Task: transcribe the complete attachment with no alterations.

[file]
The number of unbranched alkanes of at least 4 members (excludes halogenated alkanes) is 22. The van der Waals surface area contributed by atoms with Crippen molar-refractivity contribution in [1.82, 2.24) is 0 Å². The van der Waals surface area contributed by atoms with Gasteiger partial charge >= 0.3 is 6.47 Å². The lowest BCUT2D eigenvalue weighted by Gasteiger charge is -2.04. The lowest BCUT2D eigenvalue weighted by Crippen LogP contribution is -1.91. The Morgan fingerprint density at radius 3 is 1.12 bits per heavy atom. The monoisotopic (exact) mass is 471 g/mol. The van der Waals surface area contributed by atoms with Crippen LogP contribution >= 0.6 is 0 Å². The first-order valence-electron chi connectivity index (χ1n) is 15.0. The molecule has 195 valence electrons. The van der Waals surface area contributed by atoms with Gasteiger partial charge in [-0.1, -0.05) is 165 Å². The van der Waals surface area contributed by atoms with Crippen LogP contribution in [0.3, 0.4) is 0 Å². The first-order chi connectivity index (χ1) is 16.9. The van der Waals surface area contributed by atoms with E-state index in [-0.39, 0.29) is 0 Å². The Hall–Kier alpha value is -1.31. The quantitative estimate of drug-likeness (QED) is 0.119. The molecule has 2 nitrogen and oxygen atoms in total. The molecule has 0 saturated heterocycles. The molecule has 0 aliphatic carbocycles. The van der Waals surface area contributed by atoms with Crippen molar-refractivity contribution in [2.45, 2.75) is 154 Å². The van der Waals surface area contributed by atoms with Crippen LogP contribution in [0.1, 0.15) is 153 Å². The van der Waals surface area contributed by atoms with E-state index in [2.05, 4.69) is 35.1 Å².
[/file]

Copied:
The number of unbranched alkanes of at least 4 members (excludes halogenated alkanes) is 22. The van der Waals surface area contributed by atoms with Crippen molar-refractivity contribution in [1.82, 2.24) is 0 Å². The van der Waals surface area contributed by atoms with Gasteiger partial charge >= 0.3 is 6.47 Å². The lowest BCUT2D eigenvalue weighted by Gasteiger charge is -2.04. The lowest BCUT2D eigenvalue weighted by Crippen LogP contribution is -1.91. The Morgan fingerprint density at radius 3 is 1.12 bits per heavy atom. The monoisotopic (exact) mass is 471 g/mol. The van der Waals surface area contributed by atoms with Crippen LogP contribution >= 0.6 is 0 Å². The first-order valence-electron chi connectivity index (χ1n) is 15.0. The molecule has 195 valence electrons. The van der Waals surface area contributed by atoms with Gasteiger partial charge in [-0.1, -0.05) is 165 Å². The van der Waals surface area contributed by atoms with Crippen LogP contribution in [0.3, 0.4) is 0 Å². The first-order chi connectivity index (χ1) is 16.9. The van der Waals surface area contributed by atoms with E-state index in [-0.39, 0.29) is 0 Å². The Hall–Kier alpha value is -1.31. The quantitative estimate of drug-likeness (QED) is 0.119. The molecule has 2 nitrogen and oxygen atoms in total. The molecule has 0 saturated heterocycles. The molecule has 0 aliphatic carbocycles. The van der Waals surface area contributed by atoms with Crippen molar-refractivity contribution in [2.45, 2.75) is 154 Å². The van der Waals surface area contributed by atoms with Crippen LogP contribution in [0.1, 0.15) is 153 Å². The van der Waals surface area contributed by atoms with E-state index in [2.05, 4.69) is 35.1 Å².